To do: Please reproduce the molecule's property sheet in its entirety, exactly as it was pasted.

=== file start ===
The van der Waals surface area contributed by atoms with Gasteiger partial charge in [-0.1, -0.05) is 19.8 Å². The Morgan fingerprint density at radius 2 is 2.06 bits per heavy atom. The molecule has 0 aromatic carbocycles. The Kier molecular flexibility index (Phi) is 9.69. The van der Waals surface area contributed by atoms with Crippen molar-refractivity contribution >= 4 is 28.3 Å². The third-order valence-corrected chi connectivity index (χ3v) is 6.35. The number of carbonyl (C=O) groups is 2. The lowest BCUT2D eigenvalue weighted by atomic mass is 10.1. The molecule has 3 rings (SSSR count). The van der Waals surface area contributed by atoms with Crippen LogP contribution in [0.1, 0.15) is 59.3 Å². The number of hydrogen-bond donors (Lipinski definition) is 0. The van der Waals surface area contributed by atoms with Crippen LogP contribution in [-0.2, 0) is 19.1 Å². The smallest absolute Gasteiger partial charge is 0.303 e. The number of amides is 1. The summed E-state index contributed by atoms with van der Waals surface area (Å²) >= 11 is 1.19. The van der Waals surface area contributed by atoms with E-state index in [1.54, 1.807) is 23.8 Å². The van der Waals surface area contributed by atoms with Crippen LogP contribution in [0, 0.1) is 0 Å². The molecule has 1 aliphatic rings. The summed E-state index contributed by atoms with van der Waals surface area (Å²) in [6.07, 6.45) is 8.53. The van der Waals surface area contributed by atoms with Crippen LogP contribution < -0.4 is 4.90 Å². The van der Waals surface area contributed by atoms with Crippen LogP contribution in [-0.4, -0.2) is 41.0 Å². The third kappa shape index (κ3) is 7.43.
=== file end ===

The van der Waals surface area contributed by atoms with Gasteiger partial charge in [-0.1, -0.05) is 19.8 Å². The Morgan fingerprint density at radius 2 is 2.06 bits per heavy atom. The molecule has 0 aromatic carbocycles. The Kier molecular flexibility index (Phi) is 9.69. The van der Waals surface area contributed by atoms with Crippen molar-refractivity contribution >= 4 is 28.3 Å². The third-order valence-corrected chi connectivity index (χ3v) is 6.35. The number of carbonyl (C=O) groups is 2. The lowest BCUT2D eigenvalue weighted by atomic mass is 10.1. The molecule has 3 rings (SSSR count). The van der Waals surface area contributed by atoms with Crippen LogP contribution in [0.1, 0.15) is 59.3 Å². The number of hydrogen-bond donors (Lipinski definition) is 0. The van der Waals surface area contributed by atoms with Crippen LogP contribution in [-0.2, 0) is 19.1 Å². The smallest absolute Gasteiger partial charge is 0.303 e. The number of amides is 1. The summed E-state index contributed by atoms with van der Waals surface area (Å²) >= 11 is 1.19. The van der Waals surface area contributed by atoms with E-state index in [1.54, 1.807) is 23.8 Å². The van der Waals surface area contributed by atoms with Crippen LogP contribution in [0, 0.1) is 0 Å². The molecule has 1 aliphatic rings. The summed E-state index contributed by atoms with van der Waals surface area (Å²) in [6.07, 6.45) is 8.53. The van der Waals surface area contributed by atoms with Crippen LogP contribution < -0.4 is 4.90 Å². The van der Waals surface area contributed by atoms with Crippen LogP contribution in [-0.4, -0.2) is 41.0 Å². The third kappa shape index (κ3) is 7.43.